Minister for Financial Services, Superannuation and Corporate Law
9 June 2009 - 14 September 2010
Greater Powers to The Corporate Regulator To Pursue Market Misconduct
The Minister for Financial Services, Superannuation and Corporate Law today announced proposed changes to the law to strengthen the Australian Securities and Investment Commission's investigative powers and increase penalties for market related offences.
The proposals will increase the maximum criminal penalties that can be imposed when individuals and corporations breach market misconduct provisions.
"These changes will ensure that ASIC is properly equipped to investigate and prosecute serious corporate misconduct which has the potential to cause significant harm to the economy and investors," Minister Bowen said.
"The increased penalty provisions send a clear message to those who seek to profit from these types of market offences that behaviour that undermines the proper functioning of our financial markets will not be tolerated."
The changes will increase the pecuniary penalties for individuals to $500,000 or three times the profit made or loss avoided, whichever is greater. For corporations, the penalty will be the greater of $5,000,000, three times the profit made or loss avoided, or 10 per cent of the corporation's annual turnover during the period the breach occurred.
To ensure compliance and increase deterrence, the maximum term of imprisonment for these offences will be increased from five years to 10 years.
As part of the proposals, ASIC will be able to access telecommunications interception material collected by the Australian Federal Police under a court-issued warrant. ASIC's search warrant powers will also be improved to dispense with the need to issue a notice to produce before a warrant is enforced.
"Importantly, these reforms will bring ASIC's investigative powers into line with other regulators, such as the Australian Competition and Consumer Commission," Minister Bowen said.
"The proposed change to ASIC's search warrant power will significantly reduce the potential for evidence to be destroyed before a warrant is executed," Minister Bowen said.
The Government will release an exposure draft of the proposed changes later this year.
28 January 2010
Increased penalties for market misconduct offences
Currently, the penalties in the Corporations Act 2001 (Corporations Act) for the offences of insider trading, market manipulation, false trading, market rigging and making false and misleading statements provide insufficient deterrence, as the gain from engaging in market misconduct often far outweighs the penalties imposed for a breach.
It is proposed that the pecuniary penalty for individuals would be increased from the current maximum of $22,000 (or $220,000 for insider trading) to $500,000 or three times the profit made or loss avoided by the conduct that constitutes the offence.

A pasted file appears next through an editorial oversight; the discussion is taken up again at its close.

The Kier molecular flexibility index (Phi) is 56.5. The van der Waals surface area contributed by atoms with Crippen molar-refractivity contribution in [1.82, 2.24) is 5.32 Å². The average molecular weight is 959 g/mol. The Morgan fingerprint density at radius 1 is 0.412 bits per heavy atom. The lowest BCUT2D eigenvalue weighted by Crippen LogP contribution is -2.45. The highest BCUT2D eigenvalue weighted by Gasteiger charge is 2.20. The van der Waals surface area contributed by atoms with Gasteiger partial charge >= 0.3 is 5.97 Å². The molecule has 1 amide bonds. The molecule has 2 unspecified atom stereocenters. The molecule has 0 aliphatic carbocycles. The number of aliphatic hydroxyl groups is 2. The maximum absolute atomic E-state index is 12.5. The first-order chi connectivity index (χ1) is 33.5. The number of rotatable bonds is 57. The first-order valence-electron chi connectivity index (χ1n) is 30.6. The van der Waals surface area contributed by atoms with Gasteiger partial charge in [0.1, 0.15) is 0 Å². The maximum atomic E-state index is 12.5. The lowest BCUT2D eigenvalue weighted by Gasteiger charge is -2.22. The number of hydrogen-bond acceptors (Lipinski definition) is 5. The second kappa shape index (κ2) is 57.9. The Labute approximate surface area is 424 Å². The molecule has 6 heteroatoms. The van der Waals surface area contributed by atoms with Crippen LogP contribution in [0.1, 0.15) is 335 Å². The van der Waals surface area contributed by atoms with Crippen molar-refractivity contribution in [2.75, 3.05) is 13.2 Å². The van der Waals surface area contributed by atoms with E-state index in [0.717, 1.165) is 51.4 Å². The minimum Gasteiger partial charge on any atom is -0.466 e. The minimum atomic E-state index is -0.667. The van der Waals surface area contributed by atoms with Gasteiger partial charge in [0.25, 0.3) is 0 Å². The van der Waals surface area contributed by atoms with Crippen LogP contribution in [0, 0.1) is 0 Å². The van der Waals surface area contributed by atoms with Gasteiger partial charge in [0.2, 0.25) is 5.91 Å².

The maximum penalty for a corporation would be increased from the current maximum of $1 million to $5 million, three times the profit made or loss avoided, or 10 per cent of the annual turnover of the corporation in the relevant period.
In order to remain consistent with this level of pecuniary penalty, the Government proposes to increase the penalties for an individual from a maximum term of five years imprisonment to a maximum term of ten years imprisonment.
Expanded ASIC investigative powers
The Telecommunications (Interception and Access) Act 1979 (the TIA Act) currently limits the offences for which interception can be used as an investigative tool. Interception may only be conducted under a warrant obtained by an interception agency in relation to the investigation of a serious offence.
It is proposed that the law will be amended so that a serious offence for these purposes includes market and insider trading offences investigated by ASIC.
A telecommunications interception agency, such as the AFP, would execute the warrant, then ASIC and the agency would work together on the investigation.
This will enable ASIC to obtain direct evidence of inside information, such as the content of conversations, rather than simply relying on circumstantial evidence, such as the mere existence of suspect telephone calls.
Telephone interception would only be available where a Court is satisfied that appropriate
evidentiary and procedural requirements have been satisfied and would be subject to stringent record keeping and reporting obligations.
The TIA Act also regulates what can be done with any intercepted information that is collected and prohibits its use in evidence except in prescribed circumstances.
Further, all interception agencies are subject to stringent record keeping and reporting obligations, which are independently inspected by, in the case of Commonwealth interception agencies, the Commonwealth Ombudsman.
Additionally, ASIC's search warrant powers will also be improved to dispense with the need to issue a notice to produce before a warrant is enforced.